I get friendly instead of confrontational. Being a smart-ass only shuts the door. I think of my response as an invitation to more conversation, rather than a statement that will put someone in their place.

I try to teach them one thing about my life, my illness, or my reality. Not a lecture, but just one little nugget of info that helps them better understand what my life is actually like.

I start by saying something simple like: “Actually, that’s interesting I have the opposite experience…”

Does this work with everyone?  No.  There are some people I don’t have the energy or desire to deal with.  With these folks, I just note in my head, “This person’s so wacko I don’t really care what they have to say.”

What are there smartest, most useful responses that you’ve said (or could have said) to people’s stupid comments?  Am I full of it or do you think my ideas are actually applicable to situations you find yourself in?

Want to learn more especially about how to communicate with your docs?  Read Everything Changes: The Insider’s Guide to Cancer in Your 20s and 30s.

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October 06, 2009

Random Acts of Cancer Kindness

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During my first cancer treatment I was scared and in pain. I wanted hope and an escape, reassurance and strength. It came in the mail.

I received a hand written letter full of empathy and understanding from a guy named Brian. He had suffered from Crohn’s disease and knew what it was like to feel young and beaten down. He told me to remember often the time in my life when I felt the most proud of myself, to remember the details of that moment and how it made me feel. It would get me through the worst of times, he said. And he was right.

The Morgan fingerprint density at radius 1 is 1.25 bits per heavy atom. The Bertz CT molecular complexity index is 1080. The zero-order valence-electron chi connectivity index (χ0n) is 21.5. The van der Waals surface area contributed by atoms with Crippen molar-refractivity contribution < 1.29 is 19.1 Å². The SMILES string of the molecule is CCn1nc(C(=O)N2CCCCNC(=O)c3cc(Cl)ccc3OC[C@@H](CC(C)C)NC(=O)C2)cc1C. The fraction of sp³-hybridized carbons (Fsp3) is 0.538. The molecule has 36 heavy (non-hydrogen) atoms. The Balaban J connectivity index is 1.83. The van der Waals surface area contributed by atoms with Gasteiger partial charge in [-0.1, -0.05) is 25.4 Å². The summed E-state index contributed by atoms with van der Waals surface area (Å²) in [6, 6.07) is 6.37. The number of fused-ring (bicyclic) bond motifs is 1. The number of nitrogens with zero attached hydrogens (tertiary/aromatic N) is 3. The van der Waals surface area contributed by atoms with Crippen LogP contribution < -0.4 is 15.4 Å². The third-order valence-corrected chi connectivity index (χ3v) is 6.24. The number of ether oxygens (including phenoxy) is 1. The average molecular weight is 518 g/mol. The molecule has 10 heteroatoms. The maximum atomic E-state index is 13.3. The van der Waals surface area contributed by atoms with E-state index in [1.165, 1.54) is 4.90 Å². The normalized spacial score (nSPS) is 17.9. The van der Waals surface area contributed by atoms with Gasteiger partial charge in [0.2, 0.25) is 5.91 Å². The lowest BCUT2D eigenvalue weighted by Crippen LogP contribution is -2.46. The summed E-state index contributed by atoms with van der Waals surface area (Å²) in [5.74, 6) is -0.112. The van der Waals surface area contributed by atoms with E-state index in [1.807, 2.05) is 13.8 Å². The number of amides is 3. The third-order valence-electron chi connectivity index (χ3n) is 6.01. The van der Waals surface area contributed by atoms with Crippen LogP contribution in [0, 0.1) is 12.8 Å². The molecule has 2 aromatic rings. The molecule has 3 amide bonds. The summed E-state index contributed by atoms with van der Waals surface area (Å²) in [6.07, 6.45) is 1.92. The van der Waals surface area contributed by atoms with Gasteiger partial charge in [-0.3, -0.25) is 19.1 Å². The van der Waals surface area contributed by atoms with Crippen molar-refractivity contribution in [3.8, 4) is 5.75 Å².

I remembered a dance performance I created two years before my diagnosis. I worked so hard and fiercely designing the movement, costumes, the sound score, and an intricate backdrop. I worked with an opera singer, live musicians, and dancers. I wove together their stories with historical documents. At the end of each performance the audience and performers were teary eyed.  It made people think and open up. It was the shining moment of my lifetime.

When I was my lowest during treatment, I took Brian’s suggestion and showered myself in the memories of this hard work and sense of accomplishment. It stirred in me the feeling that I could do anything. In moments when I wanted to die, these memories reminded me about the best parts of living, and that I wanted to make more work that would deeply affect people.